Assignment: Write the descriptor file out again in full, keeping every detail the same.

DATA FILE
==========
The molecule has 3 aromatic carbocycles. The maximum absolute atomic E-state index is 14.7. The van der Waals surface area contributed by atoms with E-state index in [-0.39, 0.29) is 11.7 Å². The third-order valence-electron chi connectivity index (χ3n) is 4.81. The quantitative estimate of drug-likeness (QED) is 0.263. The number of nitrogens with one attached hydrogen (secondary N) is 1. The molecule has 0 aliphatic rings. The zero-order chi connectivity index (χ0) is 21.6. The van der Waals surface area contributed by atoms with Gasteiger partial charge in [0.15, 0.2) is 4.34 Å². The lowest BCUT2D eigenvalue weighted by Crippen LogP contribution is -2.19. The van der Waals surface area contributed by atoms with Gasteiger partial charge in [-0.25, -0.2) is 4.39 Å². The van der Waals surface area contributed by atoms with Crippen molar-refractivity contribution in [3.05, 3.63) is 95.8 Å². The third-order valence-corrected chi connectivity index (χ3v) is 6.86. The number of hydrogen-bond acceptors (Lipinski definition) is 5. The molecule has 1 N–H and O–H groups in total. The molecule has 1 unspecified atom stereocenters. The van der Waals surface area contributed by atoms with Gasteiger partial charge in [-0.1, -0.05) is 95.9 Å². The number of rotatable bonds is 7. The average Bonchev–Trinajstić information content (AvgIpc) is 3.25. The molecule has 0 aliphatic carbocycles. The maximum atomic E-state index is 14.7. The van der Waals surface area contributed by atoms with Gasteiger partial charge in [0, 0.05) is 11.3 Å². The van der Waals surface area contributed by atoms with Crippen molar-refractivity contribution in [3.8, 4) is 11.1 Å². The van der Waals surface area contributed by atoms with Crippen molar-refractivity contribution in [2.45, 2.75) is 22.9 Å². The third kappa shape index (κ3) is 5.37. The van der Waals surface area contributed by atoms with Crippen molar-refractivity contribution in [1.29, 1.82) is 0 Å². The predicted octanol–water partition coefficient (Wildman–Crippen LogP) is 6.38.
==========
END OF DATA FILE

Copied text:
The molecule has 3 aromatic carbocycles. The maximum absolute atomic E-state index is 14.7. The van der Waals surface area contributed by atoms with E-state index in [-0.39, 0.29) is 11.7 Å². The third-order valence-electron chi connectivity index (χ3n) is 4.81. The quantitative estimate of drug-likeness (QED) is 0.263. The number of nitrogens with one attached hydrogen (secondary N) is 1. The molecule has 0 aliphatic rings. The zero-order chi connectivity index (χ0) is 21.6. The van der Waals surface area contributed by atoms with Gasteiger partial charge in [0.15, 0.2) is 4.34 Å². The lowest BCUT2D eigenvalue weighted by Crippen LogP contribution is -2.19. The van der Waals surface area contributed by atoms with Gasteiger partial charge in [-0.25, -0.2) is 4.39 Å². The van der Waals surface area contributed by atoms with Crippen molar-refractivity contribution in [3.05, 3.63) is 95.8 Å². The third-order valence-corrected chi connectivity index (χ3v) is 6.86. The number of hydrogen-bond acceptors (Lipinski definition) is 5. The molecule has 1 N–H and O–H groups in total. The molecule has 1 unspecified atom stereocenters. The van der Waals surface area contributed by atoms with Gasteiger partial charge in [-0.1, -0.05) is 95.9 Å². The number of rotatable bonds is 7. The average Bonchev–Trinajstić information content (AvgIpc) is 3.25. The molecule has 0 aliphatic carbocycles. The maximum atomic E-state index is 14.7. The van der Waals surface area contributed by atoms with Gasteiger partial charge in [0, 0.05) is 11.3 Å². The van der Waals surface area contributed by atoms with Crippen molar-refractivity contribution in [3.8, 4) is 11.1 Å². The van der Waals surface area contributed by atoms with Crippen molar-refractivity contribution in [2.45, 2.75) is 22.9 Å². The third kappa shape index (κ3) is 5.37. The van der Waals surface area contributed by atoms with Crippen molar-refractivity contribution in [1.29, 1.82) is 0 Å². The predicted octanol–water partition coefficient (Wildman–Crippen LogP) is 6.38.